So, Is It Worth It?

As our population grows, demand for food will naturally grow with it. To meet the needs of a growing appetite, we will have to be highly innovative in providing enough healthy food for all. And while salmon aquaculture does attempt to meet growing demands for food without over-harvesting wild populations, the system itself is obviously flawed and, for some, impossible to accept.

There are serious sustainability questions about this form of animal agriculture, and ignorance to the damage salmon aquaculture can do to the Pacific Northwest ecosystems will be highly destructive. This agricultural endeavor does not exist within a vacuum, surrounded by impenetrable borders that seclude it from the natural world. Instead, salmon farms exist within the ecosystem and amongst all of the other species, influencing them in potentially harmful and irreversible ways. Salmon may be treated as a powerful health food and desirable alternative to red meat, however, the environmental concerns for the production of this food source make it a difficult choice to accept for those more concerned for the health of the planet.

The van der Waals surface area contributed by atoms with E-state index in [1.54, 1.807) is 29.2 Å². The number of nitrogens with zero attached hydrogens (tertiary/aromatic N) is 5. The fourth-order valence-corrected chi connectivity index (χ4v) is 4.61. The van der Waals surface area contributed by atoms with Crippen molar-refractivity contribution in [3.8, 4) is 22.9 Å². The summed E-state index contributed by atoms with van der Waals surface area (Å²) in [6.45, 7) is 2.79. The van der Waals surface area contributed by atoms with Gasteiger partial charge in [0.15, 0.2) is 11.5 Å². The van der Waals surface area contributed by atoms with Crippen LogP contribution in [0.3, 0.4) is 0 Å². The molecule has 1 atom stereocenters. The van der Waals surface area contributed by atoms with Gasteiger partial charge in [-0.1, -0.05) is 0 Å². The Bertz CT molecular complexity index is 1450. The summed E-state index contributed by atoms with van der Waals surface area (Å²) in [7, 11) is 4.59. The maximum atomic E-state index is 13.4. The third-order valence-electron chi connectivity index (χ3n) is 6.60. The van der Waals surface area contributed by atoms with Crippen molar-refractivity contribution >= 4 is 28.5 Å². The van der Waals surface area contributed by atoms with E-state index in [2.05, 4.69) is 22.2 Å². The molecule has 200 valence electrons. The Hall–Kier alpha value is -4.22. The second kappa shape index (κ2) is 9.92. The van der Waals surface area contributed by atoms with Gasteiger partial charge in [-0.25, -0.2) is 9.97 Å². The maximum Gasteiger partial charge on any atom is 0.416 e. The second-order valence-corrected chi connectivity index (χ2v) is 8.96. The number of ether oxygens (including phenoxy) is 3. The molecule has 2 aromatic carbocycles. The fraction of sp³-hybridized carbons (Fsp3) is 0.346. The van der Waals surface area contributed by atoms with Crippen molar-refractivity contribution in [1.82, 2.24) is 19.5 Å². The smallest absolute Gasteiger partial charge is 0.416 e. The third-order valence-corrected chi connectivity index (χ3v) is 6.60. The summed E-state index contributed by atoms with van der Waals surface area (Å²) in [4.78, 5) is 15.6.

So why not #EatForThePlanet and take all of these concerns off the table by trying a plant-based version of your favorite salmon recipes? There are many plant-based foods that boast the same nutritional benefits of salmon, without any of the marine ecosystem destruction.

Lead image source: Bureau of Land Management/Flickr